There has been some discussion of late regarding the time limits (or, rather, lack thereof) in the proposed Protection of Life During Pregnancy Bill (2013). Many in the anti-choice lobby feel that because there is no time limit in which abortion can take place in the Bill, women will have abortions right up to the time of birth:
It proposes to legalise the direct and intentional killing of unborn children in Ireland for the first time. There will be no term limits – this is abortion through all nine months of pregnancy.
To me, while I understand the underlying concern, this is merely conjecture.
Aside from becoming life-threateningly physically ill later on in the pregnancy, it’s probably much more likely that a woman will become suicidal because she’s pregnant earlier on, and seek an abortion then (of course, I’m not saying that a woman will definitely not become suicidal later on in a pregnancy, but that’s a different discussion outside of the point I want to make here).
The claim made by anti-choicers that the Bill will allow women to have abortions so late is irrelevant, whether or not it’s “legal” in the Bill itself.
Why do I think this? Well, the 8th Amendment to the Constitution in 1983 put the right to life of the unborn on par with that of the mother, and guaranteed that right be vindicated. In 1992, the Supreme Court ruled that, when the mother’s life is in danger as a result of the pregnancy, that right to life cannot be guaranteed. And this, I feel, is the crux of the matter.
Guaranteeing or not guaranteeing that a right to life for the unborn be vindicated all depends on the stage of pregnancy, and when that pregnancy is ended. One simply cannot guarantee the right to life be upheld if the pregnancy is ended by an abortion when the foetus is unviable for independent life outside the womb. But the Supreme Court ruling doesn’t mean that all pregnancies that threaten the life of the mother must be aborted. In the case of a late-term pregnancy where the foetus is viable and can survive outside the womb, the obvious “win-win” solution to protect the lives of both is to induce an early delivery – not a late-term abortion as the anti-choice side claim women will do.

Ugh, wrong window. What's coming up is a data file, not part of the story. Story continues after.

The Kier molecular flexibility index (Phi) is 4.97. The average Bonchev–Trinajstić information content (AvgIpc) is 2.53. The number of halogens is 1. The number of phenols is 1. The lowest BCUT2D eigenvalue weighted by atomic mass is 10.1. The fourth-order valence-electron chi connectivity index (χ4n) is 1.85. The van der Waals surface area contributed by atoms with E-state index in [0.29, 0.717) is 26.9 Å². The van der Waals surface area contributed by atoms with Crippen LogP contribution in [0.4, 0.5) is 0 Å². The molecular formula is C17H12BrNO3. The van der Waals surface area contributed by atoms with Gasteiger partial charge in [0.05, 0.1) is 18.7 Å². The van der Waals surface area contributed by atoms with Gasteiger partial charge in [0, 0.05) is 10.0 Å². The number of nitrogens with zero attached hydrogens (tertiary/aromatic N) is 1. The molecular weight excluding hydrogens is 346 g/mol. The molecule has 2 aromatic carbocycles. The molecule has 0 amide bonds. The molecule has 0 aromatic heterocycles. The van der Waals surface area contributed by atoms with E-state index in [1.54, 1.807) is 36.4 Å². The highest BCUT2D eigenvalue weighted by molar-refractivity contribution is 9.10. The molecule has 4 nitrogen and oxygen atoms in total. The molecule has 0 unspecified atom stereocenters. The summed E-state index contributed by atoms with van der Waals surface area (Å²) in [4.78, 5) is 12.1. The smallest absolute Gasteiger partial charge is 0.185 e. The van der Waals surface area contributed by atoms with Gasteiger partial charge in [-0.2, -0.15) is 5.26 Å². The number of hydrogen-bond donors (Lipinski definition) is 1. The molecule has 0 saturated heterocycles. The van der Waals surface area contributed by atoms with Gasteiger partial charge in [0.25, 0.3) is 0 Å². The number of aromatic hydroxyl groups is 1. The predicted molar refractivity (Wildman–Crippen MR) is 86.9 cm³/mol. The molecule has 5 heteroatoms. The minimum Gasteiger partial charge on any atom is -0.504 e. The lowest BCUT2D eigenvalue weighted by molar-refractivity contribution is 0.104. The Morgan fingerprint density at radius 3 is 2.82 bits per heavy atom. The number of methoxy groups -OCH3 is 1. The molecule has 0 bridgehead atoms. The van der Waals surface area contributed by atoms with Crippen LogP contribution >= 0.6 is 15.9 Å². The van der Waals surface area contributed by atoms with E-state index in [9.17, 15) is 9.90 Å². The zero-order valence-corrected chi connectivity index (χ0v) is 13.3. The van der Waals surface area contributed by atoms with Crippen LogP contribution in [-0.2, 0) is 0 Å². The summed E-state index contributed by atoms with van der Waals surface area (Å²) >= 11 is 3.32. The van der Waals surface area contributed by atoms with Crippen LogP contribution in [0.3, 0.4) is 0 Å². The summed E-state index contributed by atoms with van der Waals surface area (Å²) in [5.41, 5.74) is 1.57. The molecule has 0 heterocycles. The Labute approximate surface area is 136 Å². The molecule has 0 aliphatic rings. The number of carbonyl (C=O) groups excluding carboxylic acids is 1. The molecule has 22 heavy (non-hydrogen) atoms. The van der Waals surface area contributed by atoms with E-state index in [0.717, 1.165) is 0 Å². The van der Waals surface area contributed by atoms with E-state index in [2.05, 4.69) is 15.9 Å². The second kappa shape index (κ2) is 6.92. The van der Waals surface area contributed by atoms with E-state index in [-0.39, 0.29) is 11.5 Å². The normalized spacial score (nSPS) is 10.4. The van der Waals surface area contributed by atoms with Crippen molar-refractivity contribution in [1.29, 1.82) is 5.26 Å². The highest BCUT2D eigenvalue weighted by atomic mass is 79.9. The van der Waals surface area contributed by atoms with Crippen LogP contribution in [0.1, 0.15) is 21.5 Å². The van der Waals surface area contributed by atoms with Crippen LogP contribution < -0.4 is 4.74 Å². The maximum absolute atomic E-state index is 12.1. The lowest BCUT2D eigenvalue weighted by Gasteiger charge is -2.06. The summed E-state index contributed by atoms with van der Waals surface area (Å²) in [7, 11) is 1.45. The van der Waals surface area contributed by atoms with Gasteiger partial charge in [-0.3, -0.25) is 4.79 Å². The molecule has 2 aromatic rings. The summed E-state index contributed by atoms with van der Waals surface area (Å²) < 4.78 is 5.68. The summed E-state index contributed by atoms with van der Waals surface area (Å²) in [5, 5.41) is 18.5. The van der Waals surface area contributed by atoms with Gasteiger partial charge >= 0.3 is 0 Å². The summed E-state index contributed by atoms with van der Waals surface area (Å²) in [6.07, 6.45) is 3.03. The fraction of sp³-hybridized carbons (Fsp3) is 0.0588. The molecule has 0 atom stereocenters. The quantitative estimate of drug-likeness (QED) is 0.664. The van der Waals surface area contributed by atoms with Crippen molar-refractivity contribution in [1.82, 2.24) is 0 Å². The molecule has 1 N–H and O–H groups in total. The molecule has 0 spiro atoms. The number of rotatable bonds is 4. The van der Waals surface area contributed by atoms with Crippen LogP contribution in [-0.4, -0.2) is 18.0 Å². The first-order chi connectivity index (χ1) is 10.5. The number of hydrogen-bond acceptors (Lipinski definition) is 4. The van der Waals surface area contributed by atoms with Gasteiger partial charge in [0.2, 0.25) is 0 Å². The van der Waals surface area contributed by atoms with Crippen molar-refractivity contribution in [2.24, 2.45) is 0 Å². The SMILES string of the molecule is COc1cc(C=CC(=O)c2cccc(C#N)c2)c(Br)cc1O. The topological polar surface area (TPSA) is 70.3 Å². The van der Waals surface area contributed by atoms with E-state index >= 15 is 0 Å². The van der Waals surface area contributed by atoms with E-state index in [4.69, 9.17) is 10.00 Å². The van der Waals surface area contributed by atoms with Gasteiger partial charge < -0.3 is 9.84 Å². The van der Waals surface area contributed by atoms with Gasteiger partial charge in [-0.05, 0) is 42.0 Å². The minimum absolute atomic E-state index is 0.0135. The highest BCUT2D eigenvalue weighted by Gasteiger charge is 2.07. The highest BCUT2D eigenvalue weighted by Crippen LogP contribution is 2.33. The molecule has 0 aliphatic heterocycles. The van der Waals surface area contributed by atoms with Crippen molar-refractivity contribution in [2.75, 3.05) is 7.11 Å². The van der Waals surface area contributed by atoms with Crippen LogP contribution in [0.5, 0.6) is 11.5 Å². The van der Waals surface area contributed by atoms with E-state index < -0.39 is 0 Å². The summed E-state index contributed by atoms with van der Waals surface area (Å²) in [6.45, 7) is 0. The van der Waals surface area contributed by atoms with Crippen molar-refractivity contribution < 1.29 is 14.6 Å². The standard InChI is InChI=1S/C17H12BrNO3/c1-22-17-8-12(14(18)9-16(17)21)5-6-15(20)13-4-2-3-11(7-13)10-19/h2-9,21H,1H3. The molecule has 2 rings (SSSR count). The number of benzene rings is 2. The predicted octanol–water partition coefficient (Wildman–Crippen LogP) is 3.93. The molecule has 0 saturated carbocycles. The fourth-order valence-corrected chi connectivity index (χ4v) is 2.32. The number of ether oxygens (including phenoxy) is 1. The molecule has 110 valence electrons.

In fact, to abort a viable foetus so late in a pregnancy (i.e. just before birth) would be unconstitutional, as the 8th Amendment itself provides that the right to life of the foetus be vindicated. Aborting a viable foetus does not vindicate this right, but early inducement of labour and good medical care of the baby after birth does.
Some may argue that the proposed legislation would take priority over Article 40.3.3. However, I argue the contrary, that this is not possible.
Article 15.4 of the Constitution places constitutional law in a superior position to that of statutory law:
15.4.1: The Oireachtas shall not enact any law which is in any respect repugnant to this Constitution or any provision thereof.
15.4.2: Every law enacted by the Oireachtas which is in any respect repugnant to this Constitution or to any provision thereof, shall, but to the extent only of such repugnancy, be invalid.
If proposed legislation is in conflict with (“repugnant to”) the Constitution, a referendum must take place to alter the Article in question so that legislation can pass. So, when the Bill is eventually written (and remember, it’s not actually written yet), it will be done so in such a way that it says – implicitly or explicitly – that a viable foetus will have its Constitutional right to life vindicated, as per Article 40.3.3, thereby satisfying Article 15.4. The alternative is to hold a referendum and possibly repeal the 8th Amendment (which is Article 40.3.3).
That’s why I think that the anti-choice statement that abortions will take place up to the time of birth is pointless, irrelevant, and something of a strawman.
I should say that I’m aware there are probably plenty of caveats in my reasoning above: for example, I don’t address late diagnosis of a fatal foetal abnormality. A woman’s reasons for seeking an abortion are hers alone, and there is a host of situations outside the scope of this post for which a woman might obtain one.
I do hope, however, that I’ve made reasonable points in a general sense to counter the unfounded claim by some in the anti-choice movement that a Bill reflecting the X Case judgement will open “floodgates” to late-term abortions of viable pregnancies.